About the Series ...
This is the fourth tutorial article of the
series, MDX in Analysis Services. The series is designed to
provide hands-on application of the fundamentals of MDX from the perspective of
MS SQL Server 2000 Analysis Services (to which I will refer in most
cases as simply "Analysis Services," to
save time and space). Our primary focus is the manipulation of multidimensional
data sources, using MDX expressions in a variety of scenarios designed to meet
real-world business intelligence needs.
For more information on the series, as well as the hardware /
software requirements to prepare for the tutorials we will undertake, please
1: MDX Concepts and Navigation.
Note: At the time of writing, Service
Pack 3 updates
are assumed for MSSQL Server 2000, MSSQL Server 2000 Analysis
Services, and the related Books Online and Samples.
last tutorial, we expanded further the intermediate topics we introduced in Tutorial
Three of the
series. We undertook practice examples where we explored handling hierarchical
relationships in our expressions. We also discussed one of multiple ways to
identify empty members, illustrating why this is important in building
lesson, Retrieving Values from Multiple Cubes, we will examine how we can use MDX within
Analysis Services to retrieve values from multiple cubes simultaneously,
offering us the often useful option of accessing multiple OLAP data sources
together for analysis and reporting. We will discuss an example real-world
scenario in which a need for this capability commonly occurs: We will
demonstrate how we can compute a per-unit average, within the context of
providing a Revenue Per Unit Sold value, based upon values retrieved
from two separate OLAP data sources.
In this lesson, we will extend our
evolving use of calculated members to add the retrieval of data from another
cube, by creating an expression to "look up" a value from the
secondary data source. While truly sophisticated uses of this capability are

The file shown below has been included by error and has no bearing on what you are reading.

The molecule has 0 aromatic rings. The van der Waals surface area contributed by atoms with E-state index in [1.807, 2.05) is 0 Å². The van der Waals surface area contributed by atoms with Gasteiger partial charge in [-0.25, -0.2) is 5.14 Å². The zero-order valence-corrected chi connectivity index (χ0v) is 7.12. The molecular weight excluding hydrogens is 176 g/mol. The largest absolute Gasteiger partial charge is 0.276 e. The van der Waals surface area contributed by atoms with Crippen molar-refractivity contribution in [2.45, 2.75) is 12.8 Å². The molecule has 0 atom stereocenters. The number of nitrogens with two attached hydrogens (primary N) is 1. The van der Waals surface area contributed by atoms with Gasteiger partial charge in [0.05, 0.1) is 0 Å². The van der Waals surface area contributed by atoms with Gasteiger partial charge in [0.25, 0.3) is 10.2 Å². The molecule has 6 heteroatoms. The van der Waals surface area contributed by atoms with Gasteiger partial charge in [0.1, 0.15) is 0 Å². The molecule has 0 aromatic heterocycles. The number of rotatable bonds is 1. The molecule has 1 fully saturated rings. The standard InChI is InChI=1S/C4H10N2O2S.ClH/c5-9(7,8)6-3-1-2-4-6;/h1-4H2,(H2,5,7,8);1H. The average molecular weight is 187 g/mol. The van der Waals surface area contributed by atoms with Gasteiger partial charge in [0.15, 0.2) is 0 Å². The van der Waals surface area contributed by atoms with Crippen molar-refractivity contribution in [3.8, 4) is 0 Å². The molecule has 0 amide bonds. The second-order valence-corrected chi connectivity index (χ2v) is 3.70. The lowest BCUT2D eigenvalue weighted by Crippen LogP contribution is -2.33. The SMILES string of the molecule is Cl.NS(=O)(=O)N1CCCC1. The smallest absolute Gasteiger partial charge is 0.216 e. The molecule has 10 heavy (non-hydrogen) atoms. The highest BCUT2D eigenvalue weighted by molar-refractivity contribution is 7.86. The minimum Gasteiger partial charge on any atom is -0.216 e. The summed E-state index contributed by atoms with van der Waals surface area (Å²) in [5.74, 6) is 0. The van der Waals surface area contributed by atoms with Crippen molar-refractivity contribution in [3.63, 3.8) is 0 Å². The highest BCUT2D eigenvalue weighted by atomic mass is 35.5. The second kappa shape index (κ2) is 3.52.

possible, we will undertake a simple instance to illustrate that we can rely on
data from other sources to enhance the end product that we deliver to the
targeted information consumers. (Indeed, optimal cube design principles
dictate that we do not replicate data that we can easily entrain from other
sources in creating new ones).
To set a scenario, let's say that we
want to bring Sales Units data into our information product. We know
that our primary Sales data source for purposes of this lesson, the Budget
cube, does not contain this information, not only because its designers would
have wanted to restrict its size, but also to limit its focus to the business requirements
of the Budgeting consumers, who we will assume did not express an interest in
unit quantity information as a part of the business requirements collection
phase of design. A quick review of the measures data in the Budget
cube confirms that, indeed, unit information does not exist in the cube.
Over time, let's say an ad-hoc need
arises to be able to access Sales Units data that corresponds to the
respective sales information that we store in the Budget cube. We will
say, for this example that we need to compare some rough revenue per-unit
calculations between stores. This will also give us an opportunity to expand
our integrated practice exercise to include the calculation of some high-level
per-unit average costs.
We add the foregoing considerations to
our list of requirements, and set out to design our model to meet the newly
expressed needs. We will use these example business
requirements within an integrated practice example to flesh out a solution that
incorporates the objectives of our lesson.